Antibiotic prescriptions in dentistry increase by almost 20%

Antibiotic prescriptions in dentistry increased by 20%Dentistry alone witnessed antibiotic prescriptions increase by almost one fifth last year, latest figures show.

But this comes after staff were advised to adopt an ‘AAA’ model during the UK’s first lockdown – advice, analgesics or antibiotics. Patient volumes plummeted, falling by more than half in 2020.

Now the English surveillance programme for antimicrobial utilisation and resistance (ESPAUR) report shows that 2020 interrupted the decline in antibiotic prescription.

It has steadily decreased within the NHS from 2016 to 2019 (0.16 and 0.13 items per 1,000 inhabitants per day respectively). This amounts to an 18.4% drop.

However the pandemic reversed the trend. Instead it sparked an increase of 17.6% (from 0.13 to 0.15 items per 1,000 inhabitants per day).

Avoiding use

Primary care general practice accounts for 84.2% of prescribing per 1,000 inhabitants each day. This was followed by dentistry at 10.3%.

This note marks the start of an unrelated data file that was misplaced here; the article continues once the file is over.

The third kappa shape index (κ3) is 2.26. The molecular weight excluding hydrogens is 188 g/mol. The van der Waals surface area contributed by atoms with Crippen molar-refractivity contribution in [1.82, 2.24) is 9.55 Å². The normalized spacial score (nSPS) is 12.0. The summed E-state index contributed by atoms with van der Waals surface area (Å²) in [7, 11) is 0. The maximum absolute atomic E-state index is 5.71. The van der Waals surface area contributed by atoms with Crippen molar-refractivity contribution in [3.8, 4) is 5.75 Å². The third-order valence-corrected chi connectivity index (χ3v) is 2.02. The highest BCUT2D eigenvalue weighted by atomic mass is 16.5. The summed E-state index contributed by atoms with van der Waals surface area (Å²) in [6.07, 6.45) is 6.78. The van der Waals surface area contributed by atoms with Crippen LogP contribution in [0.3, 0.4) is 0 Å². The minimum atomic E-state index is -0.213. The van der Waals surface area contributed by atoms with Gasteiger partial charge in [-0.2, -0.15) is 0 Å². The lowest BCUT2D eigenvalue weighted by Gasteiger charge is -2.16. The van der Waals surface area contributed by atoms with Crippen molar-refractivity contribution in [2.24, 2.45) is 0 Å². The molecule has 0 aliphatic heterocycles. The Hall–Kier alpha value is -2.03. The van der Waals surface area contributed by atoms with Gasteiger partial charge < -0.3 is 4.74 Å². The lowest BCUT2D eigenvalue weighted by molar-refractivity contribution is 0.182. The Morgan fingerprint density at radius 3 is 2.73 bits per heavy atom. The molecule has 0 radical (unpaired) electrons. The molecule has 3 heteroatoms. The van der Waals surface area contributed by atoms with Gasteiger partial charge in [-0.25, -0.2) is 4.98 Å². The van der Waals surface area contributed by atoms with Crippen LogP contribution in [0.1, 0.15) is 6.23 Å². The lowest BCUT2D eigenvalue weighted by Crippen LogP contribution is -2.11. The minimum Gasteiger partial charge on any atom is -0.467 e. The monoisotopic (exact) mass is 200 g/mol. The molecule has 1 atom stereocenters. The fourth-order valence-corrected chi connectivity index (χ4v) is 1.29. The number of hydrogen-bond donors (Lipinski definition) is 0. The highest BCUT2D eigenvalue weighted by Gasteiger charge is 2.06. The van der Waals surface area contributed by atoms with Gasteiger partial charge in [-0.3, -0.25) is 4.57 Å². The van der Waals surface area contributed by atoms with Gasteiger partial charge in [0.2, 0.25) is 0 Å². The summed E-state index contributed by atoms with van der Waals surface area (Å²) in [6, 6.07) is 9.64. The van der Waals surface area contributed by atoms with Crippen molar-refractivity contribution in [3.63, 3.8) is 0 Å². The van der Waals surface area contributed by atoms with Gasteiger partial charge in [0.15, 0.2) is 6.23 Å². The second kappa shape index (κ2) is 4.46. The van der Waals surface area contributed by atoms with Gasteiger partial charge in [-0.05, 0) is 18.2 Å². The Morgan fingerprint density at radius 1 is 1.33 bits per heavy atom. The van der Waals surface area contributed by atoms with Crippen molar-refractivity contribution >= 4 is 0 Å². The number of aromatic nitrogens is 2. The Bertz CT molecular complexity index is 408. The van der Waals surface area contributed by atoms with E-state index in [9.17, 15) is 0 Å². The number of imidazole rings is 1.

Groups such as the British Dental Association (BDA) are urging the government to help patients access care. They hope better access will help to avoid the prescription of antibiotics as a ‘placeholder’.

It is estimated that antimicrobial resistance (AMR) will lead to 10 million deaths per year – more than cancer and diabetes combined.

BDA chair Eddie Crouch said: ‘Antimicrobial resistance poses an even greater threat to human health than COVID. Sadly, the pandemic has wiped out years of progress in bringing down antibiotic use in dentistry.

‘Placeholder prescriptions are now filling deficits in access and time, which the government has chosen not to factor in. Ministers have a responsibility to help dentists turn the page.’

Health warnings

This comes as UK health officials warn of an impending crisis of antibiotic-resistant infections if we do not act correctly following the pandemic.

Experts urge the public to stay at home if they feel unwell. They add that taking antibiotics only increases risk in the future.

Dr Susan Hopkins, chief medical advisor at the UK Health Security Agency, warned that resistant infections will ‘rise once again’ if the country does not act responsibly.

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